In Yamuna Bazaar
This will not be a pretty e-mail.
I just thought I should say that from the outset. So consider this a disclaimer if you are interested in reading it. Some parts might come across as a little indecent, but then again I’ve seen some pretty indecent things lately.
Susan and I woke up, as usual, at 5:45 on Diwali morning. Think of it like Christmas, only with firecrackers. Lots of them. We went in to the office to make coffee, as is our habit, around 7 and ran into Nino there. We had quite an interesting conversation, and then he impulsively suggested, “Should we take the ambulance into Delhi today?” I had still not been into the city with him so I got very excited.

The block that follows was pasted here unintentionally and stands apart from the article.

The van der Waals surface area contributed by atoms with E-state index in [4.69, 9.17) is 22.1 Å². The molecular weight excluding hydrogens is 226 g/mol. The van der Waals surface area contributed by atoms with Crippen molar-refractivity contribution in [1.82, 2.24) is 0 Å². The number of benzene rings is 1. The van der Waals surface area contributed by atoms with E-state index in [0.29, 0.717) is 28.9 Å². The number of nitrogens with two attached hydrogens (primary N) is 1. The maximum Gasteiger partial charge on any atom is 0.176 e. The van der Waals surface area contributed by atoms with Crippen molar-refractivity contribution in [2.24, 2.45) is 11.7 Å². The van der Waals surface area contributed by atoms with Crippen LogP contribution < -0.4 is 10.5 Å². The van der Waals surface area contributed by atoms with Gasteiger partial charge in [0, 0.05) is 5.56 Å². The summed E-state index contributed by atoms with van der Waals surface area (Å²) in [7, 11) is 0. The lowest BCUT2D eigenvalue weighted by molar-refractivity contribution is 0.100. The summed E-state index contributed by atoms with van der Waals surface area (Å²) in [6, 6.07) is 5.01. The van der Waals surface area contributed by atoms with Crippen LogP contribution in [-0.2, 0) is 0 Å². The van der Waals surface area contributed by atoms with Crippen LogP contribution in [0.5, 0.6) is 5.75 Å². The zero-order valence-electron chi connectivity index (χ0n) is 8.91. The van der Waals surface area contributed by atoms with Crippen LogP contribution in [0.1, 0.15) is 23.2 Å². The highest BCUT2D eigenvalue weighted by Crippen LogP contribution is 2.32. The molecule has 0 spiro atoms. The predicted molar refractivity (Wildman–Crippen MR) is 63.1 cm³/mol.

Before I came here, everyone kept asking me what this ashram does.
It’s a community of the poor, I answered. They rehabilitate the destitute. They go into the city and pick dying people up off the roadsides. THEY PICK DYING PEOPLE UP OFF THE ROADSIDES. Really, what do those words really tell you? Not much. I think it wasn’t until Diwali that I really understood the meaning of it, the grisly, face-to-face physicality. The very real grace that hides in very real ugliness.
Susan, Nino, and two employees piled into the ambulance with me for our daytrip. Dilip is one of my favorites here—a former TB patient, he arrived here several months ago and is now a paid staff member. He originally ran away from an abusive rural home and, for years, was exploited as a child laborer. Obviously, this is unfair, but to me, it’s also unthinkable. It doesn’t seem possible in my head. This boy whose sweetness is so complete, so permeating, whose heart is so sincere. Exploited? I still can’t well imagine it. He’s one of the hardest working people I’ve ever seen. He’s up at 5 in the morning emptying bedpans and singing about it. He is a 17-year-old boy.